Thursday, September 22, 2011

Ray Cooper: Looking, Waiting, Doing

Yes, I'm a paint nerd. I love talking about pigments, brushes, mediums, substrates, studios, studio light, palettes, processes -- all of it. I love looking at the way paint drips, and the way it blends, congeals, or cracks.

So I enjoyed meeting Ray Cooper, an artist I wrote about for the September 2011 issue of BoldLife Magazine, who presented an approach to painting I hadn't heard about -- tachisme, where "one carefully made stroke can say it all." Cooper also paints with rollers instead of brushes. Maybe I'll try that out some day.

Here's an excerpt from Looking and Waiting and Doing, BoldLife Magazine September 2011

When he's in his studio, Ray Cooper is prone to spending long periods of time looking at his work, contemplating the visual problems at hand and what he needs to do to solve them.

These moments of observation are interspersed with bursts of creative activity — mark making and paint dripping — after which the artist is again "looking and looking and waiting." He's spent a lifetime evolving his process. "You have to paint something for at least 5 years before you really begin to understand it and feel relaxed with it," says Cooper. "Ten years in you might hit another plateau."

While Cooper is reticent to categorize his aesthetic style he eventually settles upon the term "lyrical expressionism," saying, "I don't have the angst required to make abstract expressionist paintings."

Learn more about Cooper and his current exhibits in Hendersonville, NC visit

Tuesday, September 20, 2011

Gene Felice's Rapid Progression and Prototype Technology

I wrote about Gene Felice and rapid prototype technology last year when he presented work at FLOOD Gallery. In spite of how common it is, 3D "printing" was something I had never heard about. I was fascinating that objects could be produced, seemingly out of thin air, but of course, it isn't that simple. Read, Mad Science: Artist explores new technologies in art-making to learn more about Felice and rapid prototype technology.

Felice is director of the Creative Technology and Art Center hosted by the Odyssey Community School and has been an adjunct instructor at UNC Asheville and Ohio State University, where he earned a Bachelor of Fine Arts degree. He has also been an active participant in the {RE}Happening events through BMCM+AC.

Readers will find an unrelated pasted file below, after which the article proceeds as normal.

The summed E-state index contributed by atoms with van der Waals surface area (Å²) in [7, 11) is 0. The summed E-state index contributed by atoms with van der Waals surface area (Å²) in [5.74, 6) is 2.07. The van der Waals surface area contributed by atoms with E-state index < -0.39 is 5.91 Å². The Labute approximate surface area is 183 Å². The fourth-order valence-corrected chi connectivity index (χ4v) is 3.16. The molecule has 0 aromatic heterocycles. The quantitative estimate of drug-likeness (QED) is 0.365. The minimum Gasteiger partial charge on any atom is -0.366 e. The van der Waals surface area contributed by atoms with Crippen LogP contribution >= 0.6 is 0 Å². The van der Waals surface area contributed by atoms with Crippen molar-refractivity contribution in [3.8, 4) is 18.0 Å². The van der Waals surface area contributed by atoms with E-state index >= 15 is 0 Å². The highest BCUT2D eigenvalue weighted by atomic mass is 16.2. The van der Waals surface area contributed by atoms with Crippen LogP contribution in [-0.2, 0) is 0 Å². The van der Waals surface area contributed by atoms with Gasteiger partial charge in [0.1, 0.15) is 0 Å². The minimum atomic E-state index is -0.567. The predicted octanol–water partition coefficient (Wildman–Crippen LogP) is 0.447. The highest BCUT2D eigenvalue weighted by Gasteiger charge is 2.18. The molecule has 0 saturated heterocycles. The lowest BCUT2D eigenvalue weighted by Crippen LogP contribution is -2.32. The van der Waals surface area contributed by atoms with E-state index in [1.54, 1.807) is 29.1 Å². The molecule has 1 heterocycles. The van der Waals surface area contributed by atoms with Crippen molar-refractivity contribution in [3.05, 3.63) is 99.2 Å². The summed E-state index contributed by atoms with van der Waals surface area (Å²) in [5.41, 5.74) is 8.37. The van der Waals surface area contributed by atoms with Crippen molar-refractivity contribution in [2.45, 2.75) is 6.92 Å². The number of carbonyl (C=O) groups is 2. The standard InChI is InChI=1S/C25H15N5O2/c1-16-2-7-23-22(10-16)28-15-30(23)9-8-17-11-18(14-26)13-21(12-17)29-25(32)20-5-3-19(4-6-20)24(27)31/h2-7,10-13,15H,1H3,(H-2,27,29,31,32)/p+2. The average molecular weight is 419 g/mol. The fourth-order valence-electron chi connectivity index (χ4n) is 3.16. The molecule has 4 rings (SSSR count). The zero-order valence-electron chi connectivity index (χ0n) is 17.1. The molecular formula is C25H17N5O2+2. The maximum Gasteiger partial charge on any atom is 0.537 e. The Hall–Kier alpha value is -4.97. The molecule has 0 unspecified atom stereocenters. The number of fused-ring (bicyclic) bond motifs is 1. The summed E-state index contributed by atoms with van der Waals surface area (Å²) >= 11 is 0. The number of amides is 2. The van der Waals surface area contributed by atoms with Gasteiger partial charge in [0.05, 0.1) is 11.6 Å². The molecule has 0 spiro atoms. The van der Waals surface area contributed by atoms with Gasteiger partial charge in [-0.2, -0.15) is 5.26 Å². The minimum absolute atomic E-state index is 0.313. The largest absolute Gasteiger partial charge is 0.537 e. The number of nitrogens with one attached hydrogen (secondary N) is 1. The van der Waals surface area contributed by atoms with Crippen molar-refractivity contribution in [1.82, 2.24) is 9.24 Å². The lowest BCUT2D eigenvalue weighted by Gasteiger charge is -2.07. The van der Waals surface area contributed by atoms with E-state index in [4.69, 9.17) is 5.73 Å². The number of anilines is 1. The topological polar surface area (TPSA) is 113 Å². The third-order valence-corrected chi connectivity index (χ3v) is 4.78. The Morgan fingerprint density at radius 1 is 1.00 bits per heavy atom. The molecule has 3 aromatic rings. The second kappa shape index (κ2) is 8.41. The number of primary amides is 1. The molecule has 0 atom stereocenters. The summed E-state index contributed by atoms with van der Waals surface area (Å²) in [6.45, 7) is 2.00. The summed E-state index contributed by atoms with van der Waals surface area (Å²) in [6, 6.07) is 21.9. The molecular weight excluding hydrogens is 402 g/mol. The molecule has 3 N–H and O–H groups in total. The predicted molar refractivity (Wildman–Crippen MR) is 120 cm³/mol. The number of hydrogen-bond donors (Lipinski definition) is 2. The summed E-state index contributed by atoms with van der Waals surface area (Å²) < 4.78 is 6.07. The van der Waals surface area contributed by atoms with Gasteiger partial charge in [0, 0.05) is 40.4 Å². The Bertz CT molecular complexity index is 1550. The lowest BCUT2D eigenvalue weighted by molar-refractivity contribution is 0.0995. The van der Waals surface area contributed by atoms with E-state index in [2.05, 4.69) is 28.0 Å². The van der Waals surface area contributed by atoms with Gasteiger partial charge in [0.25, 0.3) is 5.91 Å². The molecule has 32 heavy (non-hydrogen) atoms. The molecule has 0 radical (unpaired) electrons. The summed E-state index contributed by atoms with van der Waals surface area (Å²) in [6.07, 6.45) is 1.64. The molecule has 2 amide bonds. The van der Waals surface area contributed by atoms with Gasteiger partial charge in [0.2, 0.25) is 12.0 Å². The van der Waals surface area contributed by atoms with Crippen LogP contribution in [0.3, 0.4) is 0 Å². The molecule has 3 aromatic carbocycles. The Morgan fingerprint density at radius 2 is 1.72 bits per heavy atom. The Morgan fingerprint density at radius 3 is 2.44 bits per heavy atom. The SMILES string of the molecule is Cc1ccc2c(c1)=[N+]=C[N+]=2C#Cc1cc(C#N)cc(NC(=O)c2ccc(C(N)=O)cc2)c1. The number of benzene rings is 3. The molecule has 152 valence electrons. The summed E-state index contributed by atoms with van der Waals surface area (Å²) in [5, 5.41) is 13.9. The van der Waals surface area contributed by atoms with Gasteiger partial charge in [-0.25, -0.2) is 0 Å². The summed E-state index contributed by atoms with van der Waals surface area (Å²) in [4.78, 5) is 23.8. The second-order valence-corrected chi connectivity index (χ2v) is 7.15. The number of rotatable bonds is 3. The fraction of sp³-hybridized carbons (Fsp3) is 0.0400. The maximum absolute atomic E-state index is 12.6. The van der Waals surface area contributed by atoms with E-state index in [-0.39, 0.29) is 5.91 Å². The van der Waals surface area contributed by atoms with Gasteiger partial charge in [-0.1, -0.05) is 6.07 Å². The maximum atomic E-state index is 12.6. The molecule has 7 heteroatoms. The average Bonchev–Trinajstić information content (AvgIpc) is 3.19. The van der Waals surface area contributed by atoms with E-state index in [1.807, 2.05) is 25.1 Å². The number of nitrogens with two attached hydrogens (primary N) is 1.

Here's a description of Felice's current exhibition, A Rapid Progression on display until October 4th at The Highsmith Union Gallery at UNCA until October 4th:

Gene Felice takes in the visual world around him and filters it through his imagination to produce hybrids of art and life, exploring the way biology and technology adapt over time. In A Rapid Progression Felice’s process is just as important as the product. Representations of mutating cancer cells common in Felice’s genetic history have been created using a rapid prototyping system in which Felice is able to design and print 3-dimensional objects. Felice then ads in p2, part bicycle, part power plant. Viewers are invited to hop on p2 and become an alternative energy source to power parts of the exhibit.

Check out
and for more images.

Monday, September 19, 2011

The Battle of Make Believe

painting by Hannah Dansie

Now on display at Satellite Gallery, The Battle of Make Believe includes work by some of Asheville's finest.

Read a full review of the show: In The Battle of Make Believe, adult responsibility overrides juvenile impulse Mountain Xpress

This handsome exhibit will hang until September 29

Satellite Gallery is located at 55 Broadway
Open Tues-Sun. Call 505-2225 for more info.

Friday, September 2, 2011

Galen Frost Bernard Art Reception

The Lexington Avenue Arts festival is this weekend! Be sure to step into Bobo Gallery and Wine bar to see the newest paintings by Galen Frost Bernard.
Standing on Fish is the title of his show, and to celebrate, Bernard will host an artist reception from noon until 10 pm on Sunday September 4th.

Read more about Bernard and his work: Flooding and rebuilding